The Paraw Regatta in Iloilo is Really Wow!

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PARAW REGATTA

 

 

Paraw Regatta FestivalPhoto from:  junsphoto.wordpress.com

 

Paraw Regatta FestivalPhoto from :   gigsilonggo.com

 

Now on its 39th  year, the Iloilo Paraw Regatta is the oldest traditional craft event in Asia,  and the largest sailing event in the Philippines.  The Iloilo Paraw Regatta Foundation currently  organizes the activities, with leading support from the Iloilo City  and Provincial Governments and the Department of Tourism, along with private  sector donations.

 

Paraw Regatta Festival Photo from:  exploreiloilo.com

 

Paraw Regatta FestivalPhoto from:  iloilo-travel-guide.blogspot.com

 

Activities  have been expanded to spread over a week.   On the Saturday of the climactic weekend there is slalom racing on a  course by the beach to facilitate crowd participation.  On the Sunday, the thirty-kilometer distance  race is sailed on a course in the Iloilo Strait, running up the coast of Panay  and then down the coast of Guimaras, before returning to the finish at Villa  Beach.  Participant exposure to the  events is in the tens of thousands.

 

Paraw Regatta Festival

 

Paraw Regatta FestivalPhoto from:   kuhaniguillermo.blogspot.com

 

The  geophysical shape of the Iloilo   Strait provides year  round breezes.  Thus the working sailboat  still predominates.  In these times of  high fuel costs, and polluting oil spills, one can appreciate the simple  ecology of the traditional paraw.   Nevertheless, the skills needed to sail are far more complex.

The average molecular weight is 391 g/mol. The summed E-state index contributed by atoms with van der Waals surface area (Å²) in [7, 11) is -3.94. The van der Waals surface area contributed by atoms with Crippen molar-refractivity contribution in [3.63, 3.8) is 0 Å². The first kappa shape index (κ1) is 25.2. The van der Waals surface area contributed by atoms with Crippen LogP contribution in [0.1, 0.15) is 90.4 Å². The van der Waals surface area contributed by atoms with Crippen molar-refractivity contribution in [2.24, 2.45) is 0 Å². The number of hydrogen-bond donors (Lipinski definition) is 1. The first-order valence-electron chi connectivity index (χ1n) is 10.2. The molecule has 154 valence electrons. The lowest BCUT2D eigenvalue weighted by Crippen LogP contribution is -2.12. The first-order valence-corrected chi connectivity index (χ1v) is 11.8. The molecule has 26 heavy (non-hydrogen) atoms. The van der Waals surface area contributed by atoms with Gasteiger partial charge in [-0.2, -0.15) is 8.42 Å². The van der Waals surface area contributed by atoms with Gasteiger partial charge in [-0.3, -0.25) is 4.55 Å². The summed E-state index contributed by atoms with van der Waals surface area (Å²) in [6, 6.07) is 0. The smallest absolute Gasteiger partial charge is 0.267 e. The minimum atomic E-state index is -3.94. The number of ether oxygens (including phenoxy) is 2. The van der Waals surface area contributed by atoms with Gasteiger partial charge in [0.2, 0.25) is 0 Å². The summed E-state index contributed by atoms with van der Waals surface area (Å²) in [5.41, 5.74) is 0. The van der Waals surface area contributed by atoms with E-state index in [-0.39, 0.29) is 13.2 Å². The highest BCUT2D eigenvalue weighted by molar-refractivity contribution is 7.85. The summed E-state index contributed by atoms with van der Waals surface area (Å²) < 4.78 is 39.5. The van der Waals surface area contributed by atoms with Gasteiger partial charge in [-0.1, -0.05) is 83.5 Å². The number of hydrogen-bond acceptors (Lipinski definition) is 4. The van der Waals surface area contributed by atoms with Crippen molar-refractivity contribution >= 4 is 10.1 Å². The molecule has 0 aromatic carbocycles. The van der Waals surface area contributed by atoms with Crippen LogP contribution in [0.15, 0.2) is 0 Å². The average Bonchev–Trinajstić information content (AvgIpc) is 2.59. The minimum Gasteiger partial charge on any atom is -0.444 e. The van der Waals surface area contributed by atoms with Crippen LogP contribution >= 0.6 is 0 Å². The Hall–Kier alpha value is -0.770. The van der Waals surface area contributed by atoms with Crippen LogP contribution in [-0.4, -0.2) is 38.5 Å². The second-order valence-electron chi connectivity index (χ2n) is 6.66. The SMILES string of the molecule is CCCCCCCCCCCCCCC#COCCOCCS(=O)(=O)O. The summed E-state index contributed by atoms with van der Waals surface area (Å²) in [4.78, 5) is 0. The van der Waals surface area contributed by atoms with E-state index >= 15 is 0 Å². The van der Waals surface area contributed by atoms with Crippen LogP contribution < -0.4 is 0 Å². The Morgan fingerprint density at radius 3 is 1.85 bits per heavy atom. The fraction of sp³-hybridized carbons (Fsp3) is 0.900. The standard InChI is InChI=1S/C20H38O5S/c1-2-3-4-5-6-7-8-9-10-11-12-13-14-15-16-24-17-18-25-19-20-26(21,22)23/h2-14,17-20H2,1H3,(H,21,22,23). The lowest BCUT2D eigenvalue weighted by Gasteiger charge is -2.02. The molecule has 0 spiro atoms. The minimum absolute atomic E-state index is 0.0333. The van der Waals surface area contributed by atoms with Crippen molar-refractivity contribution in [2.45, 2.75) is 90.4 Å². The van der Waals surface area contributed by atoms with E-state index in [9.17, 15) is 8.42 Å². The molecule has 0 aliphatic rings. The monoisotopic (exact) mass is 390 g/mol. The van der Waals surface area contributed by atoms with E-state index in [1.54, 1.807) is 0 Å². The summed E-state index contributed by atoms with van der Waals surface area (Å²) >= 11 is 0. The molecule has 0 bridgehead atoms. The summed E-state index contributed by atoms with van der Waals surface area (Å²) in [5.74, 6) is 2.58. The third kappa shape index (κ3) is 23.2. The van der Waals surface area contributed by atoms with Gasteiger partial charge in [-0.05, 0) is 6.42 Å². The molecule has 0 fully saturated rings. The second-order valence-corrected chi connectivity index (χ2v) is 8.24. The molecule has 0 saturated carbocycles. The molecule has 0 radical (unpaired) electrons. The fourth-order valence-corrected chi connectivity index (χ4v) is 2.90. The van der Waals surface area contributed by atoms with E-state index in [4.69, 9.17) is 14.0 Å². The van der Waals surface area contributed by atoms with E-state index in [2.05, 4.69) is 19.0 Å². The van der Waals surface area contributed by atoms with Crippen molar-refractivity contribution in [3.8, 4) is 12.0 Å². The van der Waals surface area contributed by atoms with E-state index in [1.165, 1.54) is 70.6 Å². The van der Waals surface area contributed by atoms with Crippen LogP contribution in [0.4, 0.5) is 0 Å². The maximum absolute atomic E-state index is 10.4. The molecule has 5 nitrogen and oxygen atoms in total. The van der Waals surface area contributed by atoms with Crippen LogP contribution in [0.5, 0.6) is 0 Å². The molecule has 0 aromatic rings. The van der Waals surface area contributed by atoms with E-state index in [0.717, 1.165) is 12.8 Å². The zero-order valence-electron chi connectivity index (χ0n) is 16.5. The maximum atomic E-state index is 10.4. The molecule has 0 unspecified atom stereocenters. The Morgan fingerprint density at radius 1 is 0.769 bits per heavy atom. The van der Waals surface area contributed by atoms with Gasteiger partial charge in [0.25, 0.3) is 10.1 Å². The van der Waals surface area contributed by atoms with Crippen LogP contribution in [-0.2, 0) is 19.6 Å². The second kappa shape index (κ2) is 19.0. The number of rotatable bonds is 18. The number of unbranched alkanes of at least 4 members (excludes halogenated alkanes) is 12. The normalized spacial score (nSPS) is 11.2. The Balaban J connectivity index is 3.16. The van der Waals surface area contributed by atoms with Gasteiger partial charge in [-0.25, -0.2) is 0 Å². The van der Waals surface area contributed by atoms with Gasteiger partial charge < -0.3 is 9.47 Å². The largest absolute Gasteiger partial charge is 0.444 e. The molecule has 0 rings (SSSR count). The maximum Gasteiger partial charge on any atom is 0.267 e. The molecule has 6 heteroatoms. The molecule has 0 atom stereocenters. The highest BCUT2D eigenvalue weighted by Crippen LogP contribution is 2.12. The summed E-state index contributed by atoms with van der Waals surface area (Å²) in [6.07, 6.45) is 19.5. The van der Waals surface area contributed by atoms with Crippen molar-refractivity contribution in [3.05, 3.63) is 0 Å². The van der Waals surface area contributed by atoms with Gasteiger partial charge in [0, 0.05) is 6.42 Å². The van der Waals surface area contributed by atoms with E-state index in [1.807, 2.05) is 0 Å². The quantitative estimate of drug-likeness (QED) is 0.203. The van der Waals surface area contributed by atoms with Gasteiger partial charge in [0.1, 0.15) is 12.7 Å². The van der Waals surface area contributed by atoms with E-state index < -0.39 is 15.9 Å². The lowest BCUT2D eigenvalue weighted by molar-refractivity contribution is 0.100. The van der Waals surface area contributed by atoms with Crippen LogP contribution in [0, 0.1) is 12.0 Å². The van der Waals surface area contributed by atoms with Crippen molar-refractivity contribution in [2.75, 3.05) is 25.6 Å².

Paraw Regatta FestivalPhoto from: thinkphilippines.com

 

 Paraw RegattaPhoto from:  panoramio.com

 

The  objective of the Regatta is to celebrate the skills of the paraw sailors, and  bring a fiesta spirit into their lives.   And with the colorful painted sails, this spirit is brought into the  lives of participants and tourists as well.

 

Paraw Regatta Festival

 

 

A PERSPECTIVE OF THE PARAW

The  principal attraction of Iloilo Paraw Regatta are the double outrigger boats  called “paraw”.  This native sailboat has  been in existence for no one knows how long.  But the fact remains that the people of the Iloilo Strait  are still to this day using the paraw as a means of transportation as well a  source of livelihood.  With a fresh  breeze, and an Ilonggo at the helm, the paraw is a strikingly fast boat, making  20 to 30 kph through the waves.  Indeed,  the paraw was the inspiring prototype from which the Westerners have developed  what they call the trimaran, the fastest sailboats now on the planet.

 

Paraw Regatta FestivalPhoto from: pinoytravelblog.com